“Our findings could have particular implications for research into brain ageing. Brains typically lose mass as they age, but less so in the brains of long term meditators. More ‘youthful’ brains have a reduced risk of dementia and mindfulness meditation techniques actually strengthen brain networks. Our research offers one possible reason for this—using our breath to control one of the brain’s natural chemical messengers, noradrenaline, which in the right ‘dose’ helps the brain grow new connections between cells. This study provides one more reason for everyone to boost the health of their brain using a whole range of activities ranging from aerobic exercise to mindfulness meditation.”
The full paper ‘Coupling of respiration and attention via the locus coeruleus: Effects of meditation and pranayama’ is available here: https://onlinelibrary.wiley.com/doi/10.1111/psyp.13091”
Books in the bookcase leading me to read. Apt quote around my Yoga group this evening.
” The mind is part of a team, along with the body, the breath and the senses. Everything that we do is a product of that team, but the mind is generally the boss……..We know that the state of the mind affects the breath and, luckily for us, the opposite is also true”
What are we Seeking – TKV Desikachar
“While it is theoretically possible for the body, the breath, and the mind to work independently, it is the purpose of Yoga to unify their movement. In our very first practice classes, we will experience this unification. What appears as Yoga to an outsider is mainly the physical aspects of our practice. They will not be aware of how we breathe, how we feel the breath, and how we coordinate breathing with physical movement.”
TKV Desikachar – Religiousness in Yoga, ch2, p13
With plenty of focus on Mindfulness today,
Mindlessness is crucial to our mental health too.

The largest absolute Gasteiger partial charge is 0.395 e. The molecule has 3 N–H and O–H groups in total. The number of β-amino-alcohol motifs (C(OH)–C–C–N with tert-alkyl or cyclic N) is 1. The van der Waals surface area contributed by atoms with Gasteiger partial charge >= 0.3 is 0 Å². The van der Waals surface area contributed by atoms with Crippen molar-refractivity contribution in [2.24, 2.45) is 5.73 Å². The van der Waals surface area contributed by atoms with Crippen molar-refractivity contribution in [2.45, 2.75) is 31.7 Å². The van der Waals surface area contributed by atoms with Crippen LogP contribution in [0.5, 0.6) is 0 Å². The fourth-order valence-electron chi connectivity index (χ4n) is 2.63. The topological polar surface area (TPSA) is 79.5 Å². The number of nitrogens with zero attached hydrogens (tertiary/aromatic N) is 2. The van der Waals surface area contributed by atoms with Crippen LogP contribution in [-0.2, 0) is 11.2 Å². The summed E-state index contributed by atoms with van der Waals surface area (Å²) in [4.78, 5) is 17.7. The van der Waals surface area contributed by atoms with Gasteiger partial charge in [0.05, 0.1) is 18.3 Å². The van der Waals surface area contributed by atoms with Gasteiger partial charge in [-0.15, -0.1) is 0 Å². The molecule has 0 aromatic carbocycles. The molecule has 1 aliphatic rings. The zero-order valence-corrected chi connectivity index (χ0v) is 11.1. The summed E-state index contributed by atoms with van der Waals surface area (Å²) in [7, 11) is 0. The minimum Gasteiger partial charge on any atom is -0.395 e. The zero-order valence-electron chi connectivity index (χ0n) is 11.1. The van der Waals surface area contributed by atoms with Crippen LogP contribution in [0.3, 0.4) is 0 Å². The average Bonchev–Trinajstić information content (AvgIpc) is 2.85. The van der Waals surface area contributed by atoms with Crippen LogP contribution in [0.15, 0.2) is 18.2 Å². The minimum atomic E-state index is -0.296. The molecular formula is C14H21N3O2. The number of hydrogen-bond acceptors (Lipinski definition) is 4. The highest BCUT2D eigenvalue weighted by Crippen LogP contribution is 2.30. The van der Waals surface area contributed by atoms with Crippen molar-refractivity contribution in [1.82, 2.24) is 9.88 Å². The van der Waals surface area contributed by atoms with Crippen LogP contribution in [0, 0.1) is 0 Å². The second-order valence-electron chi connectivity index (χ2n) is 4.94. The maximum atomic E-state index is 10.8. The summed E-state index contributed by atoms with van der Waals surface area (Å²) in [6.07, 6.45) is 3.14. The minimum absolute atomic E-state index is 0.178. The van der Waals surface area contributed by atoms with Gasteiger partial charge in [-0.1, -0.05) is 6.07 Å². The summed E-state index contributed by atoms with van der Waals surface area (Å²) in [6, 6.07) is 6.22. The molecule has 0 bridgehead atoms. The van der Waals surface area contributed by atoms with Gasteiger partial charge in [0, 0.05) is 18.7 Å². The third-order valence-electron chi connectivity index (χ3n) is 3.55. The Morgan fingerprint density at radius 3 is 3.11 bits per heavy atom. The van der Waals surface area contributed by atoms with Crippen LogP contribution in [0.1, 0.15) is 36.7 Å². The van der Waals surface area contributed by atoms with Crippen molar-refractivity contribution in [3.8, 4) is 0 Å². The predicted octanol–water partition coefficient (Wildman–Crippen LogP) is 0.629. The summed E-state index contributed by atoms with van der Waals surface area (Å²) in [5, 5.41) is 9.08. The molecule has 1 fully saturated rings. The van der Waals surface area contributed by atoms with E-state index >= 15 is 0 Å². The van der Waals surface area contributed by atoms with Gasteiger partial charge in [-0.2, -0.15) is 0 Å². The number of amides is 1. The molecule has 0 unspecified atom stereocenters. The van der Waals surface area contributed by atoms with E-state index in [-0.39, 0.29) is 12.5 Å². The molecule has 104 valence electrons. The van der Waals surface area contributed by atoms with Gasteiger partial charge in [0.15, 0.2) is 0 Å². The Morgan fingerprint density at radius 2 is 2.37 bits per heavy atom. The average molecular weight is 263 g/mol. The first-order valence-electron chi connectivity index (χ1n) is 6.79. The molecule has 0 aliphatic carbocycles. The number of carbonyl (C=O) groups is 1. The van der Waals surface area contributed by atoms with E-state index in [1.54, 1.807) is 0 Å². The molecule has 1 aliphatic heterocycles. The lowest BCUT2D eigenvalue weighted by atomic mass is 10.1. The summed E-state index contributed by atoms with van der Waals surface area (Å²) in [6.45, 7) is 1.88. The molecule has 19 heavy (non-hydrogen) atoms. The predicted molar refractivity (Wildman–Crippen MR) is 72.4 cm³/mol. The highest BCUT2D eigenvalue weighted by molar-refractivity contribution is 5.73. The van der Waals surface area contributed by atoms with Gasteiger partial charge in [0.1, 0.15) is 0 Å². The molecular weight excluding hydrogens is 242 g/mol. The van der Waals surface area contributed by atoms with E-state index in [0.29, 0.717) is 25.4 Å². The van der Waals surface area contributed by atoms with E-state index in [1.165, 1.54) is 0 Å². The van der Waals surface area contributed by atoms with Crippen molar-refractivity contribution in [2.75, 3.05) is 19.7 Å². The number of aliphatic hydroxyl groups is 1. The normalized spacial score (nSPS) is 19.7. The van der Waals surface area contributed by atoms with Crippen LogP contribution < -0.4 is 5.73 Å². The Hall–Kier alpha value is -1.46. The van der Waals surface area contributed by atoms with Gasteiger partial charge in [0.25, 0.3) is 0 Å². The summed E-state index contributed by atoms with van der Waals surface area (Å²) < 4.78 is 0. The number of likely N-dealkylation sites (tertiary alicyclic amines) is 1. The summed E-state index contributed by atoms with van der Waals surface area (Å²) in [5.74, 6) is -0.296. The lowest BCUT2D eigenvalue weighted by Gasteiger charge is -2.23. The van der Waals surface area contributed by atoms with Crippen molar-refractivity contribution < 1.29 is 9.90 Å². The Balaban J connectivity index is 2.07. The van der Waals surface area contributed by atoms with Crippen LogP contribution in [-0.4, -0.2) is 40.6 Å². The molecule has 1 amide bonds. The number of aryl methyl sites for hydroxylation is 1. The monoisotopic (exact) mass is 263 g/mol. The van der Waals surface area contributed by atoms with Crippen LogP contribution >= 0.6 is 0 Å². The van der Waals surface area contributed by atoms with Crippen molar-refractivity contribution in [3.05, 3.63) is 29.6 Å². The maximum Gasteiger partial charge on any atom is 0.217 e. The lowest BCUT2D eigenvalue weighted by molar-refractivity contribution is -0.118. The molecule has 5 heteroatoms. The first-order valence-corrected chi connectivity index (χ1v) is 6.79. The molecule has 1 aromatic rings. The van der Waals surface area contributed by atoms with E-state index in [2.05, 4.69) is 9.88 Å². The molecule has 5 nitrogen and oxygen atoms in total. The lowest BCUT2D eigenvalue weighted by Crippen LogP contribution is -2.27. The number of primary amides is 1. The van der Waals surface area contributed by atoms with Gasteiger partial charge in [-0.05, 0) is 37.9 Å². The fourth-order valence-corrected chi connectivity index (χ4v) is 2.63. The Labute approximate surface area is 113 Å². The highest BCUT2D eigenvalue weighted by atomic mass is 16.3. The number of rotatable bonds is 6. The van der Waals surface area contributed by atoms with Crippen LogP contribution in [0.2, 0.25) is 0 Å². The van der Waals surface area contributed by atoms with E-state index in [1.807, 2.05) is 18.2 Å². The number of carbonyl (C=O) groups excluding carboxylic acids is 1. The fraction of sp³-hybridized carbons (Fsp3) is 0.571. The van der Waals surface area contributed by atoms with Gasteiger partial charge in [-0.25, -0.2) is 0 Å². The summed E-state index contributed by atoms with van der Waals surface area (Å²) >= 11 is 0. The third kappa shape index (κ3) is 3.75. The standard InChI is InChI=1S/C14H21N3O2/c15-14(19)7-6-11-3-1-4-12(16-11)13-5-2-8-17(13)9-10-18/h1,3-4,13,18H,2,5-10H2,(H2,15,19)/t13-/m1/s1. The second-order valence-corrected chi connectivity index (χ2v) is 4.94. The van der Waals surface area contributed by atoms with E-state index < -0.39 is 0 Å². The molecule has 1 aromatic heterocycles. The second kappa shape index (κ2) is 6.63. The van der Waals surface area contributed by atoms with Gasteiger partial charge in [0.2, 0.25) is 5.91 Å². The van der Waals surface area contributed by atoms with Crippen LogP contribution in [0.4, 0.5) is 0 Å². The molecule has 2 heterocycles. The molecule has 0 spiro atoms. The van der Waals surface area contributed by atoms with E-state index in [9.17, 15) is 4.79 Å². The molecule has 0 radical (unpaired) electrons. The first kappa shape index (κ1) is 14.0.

Spacing out out from time to time is beneficial for our psychological health,
during these periods creative insights happen.
“Meditation must elevate the mind.
That is its basic purpose, to be where I was not.
This involves an ascent of the individual’s mind.”
– TKV Desikachar Madras December 19th 1988 in seminar on
‘Models for Meditation According to Indian Tradition’.
Paul Harvey (yogastudies.org)
Some excerpts from an article by Paul Harvey outlining the viniyoga (application) of prāṇāyāma from a Rāja Yoga and a Haṭha Yoga perspective.
“In the Rāja Yoga approach, as delineated in texts such as the Yoga Sūtra, the practice of Prāṇāyāma is focused around developing and refining the principles of attention, timing and number of breaths.
The fruits of this approach are a reduction in confusion (Yoga Sūtra C2 v52) and fitness for the first steps in the meditative process (Yoga Sūtra C2 v53) towards cultivating an experience of being filled with a subtle sense of stillness (Yoga Sūtra C1 v3).
“In the Haṭha Yoga approach, as delineated in texts such as the Haṭha Yoga Pradīpikā, the practice of Prāṇāyāma is focused around developing and refining the principles of using two primary channels (īḍā and piṅgalā) through a variety techniques to effect a śodhana (clearing of blockages) of the nāḍī (channels for prāṇa).”
“…..the practice of Prāṇāyāma links the student to the more refined aspects of dhāraṇā (concentration) and dhyānam (meditation) as a seated practice.”
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The following is an extract from an article by Gary Kraftsow from Yoga International the Yoga Magazine published by the Himalayan Institute. The article demonstrates how Yoga teaches us to lift ourselves out of stress, anxiety and depression, and move towards a deeper sense of self.
“Yoga teaches us that we aren’t our feelings or our symptoms but live in multidimensional relationship with them. One way to grasp this paradox is to picture the Self (purusha or pure, undifferentiated awareness) as pervading all nine interlocking and interdependent spheres of influence without being any one of them. The first three spheres correspond to our moods, thoughts, and behaviors and, where they overlap, our sense of self or svabhava. These spheres profoundly affect—and are affected by—our memory, unconscious conditioning, and by the fourth sphere, our physiology, particularly our autonomic nervous system (ANS). The remaining five spheres represent our anatomy and our relationships with family, society, the world, and the entire cosmos”